Brene Brown is a research professor at the University of Houston Graduate College of Social Work. She speaks and writes about her research into the areas of vulnerability, courage, worthiness, and shame. Every time I hear something from her my own experience in pastoral care echos with a resounding, “Amen.” This short animated clip is no exception. As a very wise man pointed out this morning, “This just took what could be an hour long lecture on Pastoral care and turned it into a three minute cartoon.”
This piece points us to the difference between empathy and sympathy. Empathy draws us into relationship and it requires something of us. Sympathy is disconnecting. Perhaps the reason why the practice of pastoral care and other practices of counseling are so necessary is that our ingrained social responses are so disconnecting and “self-preserving”. Our ingrained social responses are so habitual that our inner critic routinely denies even ones self the opportunity to be vulnerable and honest in our own minds. I repeatedly encounter people that have become so disconnected that they no longer can identify emotional language. They lie to themselves about disappointment, discouragement, or pain because it seems an impossibility to let those wounds show.
“Self-preservation” is stifling. It creates something that I have come to call the Hollow Chocolate Easter Bunny Syndrome (HCEBS). We spend all of our energy making the chocolate coating look wonderful. All the while we are hollow at our core. If you apply enough heat we will melt under the pressure. HCEBS value what the world has to say about them. Identity is created by who the world says that we are or should be. The locus of identity is entirely exterior.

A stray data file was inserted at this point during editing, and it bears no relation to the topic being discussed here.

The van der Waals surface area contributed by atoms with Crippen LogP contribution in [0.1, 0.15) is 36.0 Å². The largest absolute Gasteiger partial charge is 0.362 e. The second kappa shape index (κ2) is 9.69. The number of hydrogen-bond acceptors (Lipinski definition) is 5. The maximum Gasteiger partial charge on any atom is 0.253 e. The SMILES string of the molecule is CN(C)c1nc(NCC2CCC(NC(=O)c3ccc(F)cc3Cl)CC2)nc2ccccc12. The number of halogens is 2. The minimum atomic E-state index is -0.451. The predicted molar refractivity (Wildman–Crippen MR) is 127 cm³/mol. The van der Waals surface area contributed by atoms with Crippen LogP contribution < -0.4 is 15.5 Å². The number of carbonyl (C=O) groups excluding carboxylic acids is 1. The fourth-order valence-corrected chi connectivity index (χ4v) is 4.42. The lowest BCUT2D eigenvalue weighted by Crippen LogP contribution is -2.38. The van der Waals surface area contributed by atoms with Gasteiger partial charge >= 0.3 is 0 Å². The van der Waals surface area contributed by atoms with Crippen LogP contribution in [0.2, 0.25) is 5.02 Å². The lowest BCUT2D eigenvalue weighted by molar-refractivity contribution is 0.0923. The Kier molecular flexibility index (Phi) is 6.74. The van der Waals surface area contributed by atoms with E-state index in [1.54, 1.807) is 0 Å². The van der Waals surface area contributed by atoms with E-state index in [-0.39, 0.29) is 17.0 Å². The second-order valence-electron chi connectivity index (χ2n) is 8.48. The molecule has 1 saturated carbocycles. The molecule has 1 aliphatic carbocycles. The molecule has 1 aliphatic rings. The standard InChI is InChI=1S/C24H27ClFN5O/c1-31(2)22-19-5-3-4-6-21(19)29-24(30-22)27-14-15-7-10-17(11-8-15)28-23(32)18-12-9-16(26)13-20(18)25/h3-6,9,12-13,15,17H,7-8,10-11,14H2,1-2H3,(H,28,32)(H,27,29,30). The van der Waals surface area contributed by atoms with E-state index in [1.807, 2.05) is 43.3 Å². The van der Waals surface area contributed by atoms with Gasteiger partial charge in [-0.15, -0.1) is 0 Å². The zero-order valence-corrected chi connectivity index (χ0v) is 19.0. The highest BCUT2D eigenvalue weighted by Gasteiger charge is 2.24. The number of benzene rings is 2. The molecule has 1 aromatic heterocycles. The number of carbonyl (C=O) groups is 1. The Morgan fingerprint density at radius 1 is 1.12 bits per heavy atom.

Vulnerability is liberating. For myself it begins with the basic understanding that I am not the mistakes I have made, the things that have happened to me, or even my accomplishments. The truth of my own identity begins when I remember the God who formed me, the Christ who claims me, and the Spirit that continues to inspire me. It begins when I recognize that the same God who created me, created you as well. And by being honest with myself first I am able to find the courage to share my wounds with others. It starts when I begin to tell myself the truth.